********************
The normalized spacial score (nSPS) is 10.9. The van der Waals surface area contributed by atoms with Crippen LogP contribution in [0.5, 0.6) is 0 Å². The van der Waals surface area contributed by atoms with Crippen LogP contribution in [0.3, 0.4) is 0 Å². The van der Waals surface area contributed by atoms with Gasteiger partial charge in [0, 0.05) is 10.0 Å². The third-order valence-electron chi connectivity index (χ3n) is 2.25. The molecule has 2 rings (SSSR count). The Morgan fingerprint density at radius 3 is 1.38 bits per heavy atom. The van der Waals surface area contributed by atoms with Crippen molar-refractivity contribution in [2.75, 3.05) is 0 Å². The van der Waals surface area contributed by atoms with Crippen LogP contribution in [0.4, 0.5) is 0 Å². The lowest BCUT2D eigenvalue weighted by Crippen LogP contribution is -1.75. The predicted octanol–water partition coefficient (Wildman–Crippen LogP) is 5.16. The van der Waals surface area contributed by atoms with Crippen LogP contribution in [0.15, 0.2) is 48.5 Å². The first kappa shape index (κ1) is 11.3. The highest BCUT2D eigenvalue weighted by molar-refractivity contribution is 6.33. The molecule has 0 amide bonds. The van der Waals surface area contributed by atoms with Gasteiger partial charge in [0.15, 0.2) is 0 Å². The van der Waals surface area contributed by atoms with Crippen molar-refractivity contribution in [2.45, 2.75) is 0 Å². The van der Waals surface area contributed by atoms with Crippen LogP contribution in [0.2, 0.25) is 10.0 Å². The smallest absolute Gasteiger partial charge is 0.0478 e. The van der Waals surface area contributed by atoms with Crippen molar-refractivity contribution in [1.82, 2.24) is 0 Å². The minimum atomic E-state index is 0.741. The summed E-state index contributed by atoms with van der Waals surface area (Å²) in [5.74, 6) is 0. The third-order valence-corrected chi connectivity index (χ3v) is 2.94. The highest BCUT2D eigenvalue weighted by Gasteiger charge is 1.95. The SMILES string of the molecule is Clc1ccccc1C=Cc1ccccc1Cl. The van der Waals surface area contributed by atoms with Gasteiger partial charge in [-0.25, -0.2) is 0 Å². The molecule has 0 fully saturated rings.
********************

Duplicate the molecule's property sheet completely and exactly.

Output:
The normalized spacial score (nSPS) is 10.9. The van der Waals surface area contributed by atoms with Crippen LogP contribution in [0.5, 0.6) is 0 Å². The van der Waals surface area contributed by atoms with Crippen LogP contribution in [0.3, 0.4) is 0 Å². The van der Waals surface area contributed by atoms with Gasteiger partial charge in [0, 0.05) is 10.0 Å². The third-order valence-electron chi connectivity index (χ3n) is 2.25. The molecule has 2 rings (SSSR count). The Morgan fingerprint density at radius 3 is 1.38 bits per heavy atom. The van der Waals surface area contributed by atoms with Crippen molar-refractivity contribution in [2.75, 3.05) is 0 Å². The van der Waals surface area contributed by atoms with Crippen LogP contribution in [0.4, 0.5) is 0 Å². The lowest BCUT2D eigenvalue weighted by Crippen LogP contribution is -1.75. The predicted octanol–water partition coefficient (Wildman–Crippen LogP) is 5.16. The van der Waals surface area contributed by atoms with Crippen LogP contribution in [0.15, 0.2) is 48.5 Å². The first kappa shape index (κ1) is 11.3. The highest BCUT2D eigenvalue weighted by molar-refractivity contribution is 6.33. The molecule has 0 amide bonds. The van der Waals surface area contributed by atoms with Gasteiger partial charge in [0.15, 0.2) is 0 Å². The van der Waals surface area contributed by atoms with Crippen molar-refractivity contribution in [2.45, 2.75) is 0 Å². The van der Waals surface area contributed by atoms with Crippen LogP contribution in [0.2, 0.25) is 10.0 Å². The smallest absolute Gasteiger partial charge is 0.0478 e. The van der Waals surface area contributed by atoms with Crippen molar-refractivity contribution in [1.82, 2.24) is 0 Å². The minimum atomic E-state index is 0.741. The summed E-state index contributed by atoms with van der Waals surface area (Å²) in [5.74, 6) is 0. The third-order valence-corrected chi connectivity index (χ3v) is 2.94. The highest BCUT2D eigenvalue weighted by Gasteiger charge is 1.95. The SMILES string of the molecule is Clc1ccccc1C=Cc1ccccc1Cl. The van der Waals surface area contributed by atoms with Gasteiger partial charge in [-0.25, -0.2) is 0 Å². The molecule has 0 fully saturated rings.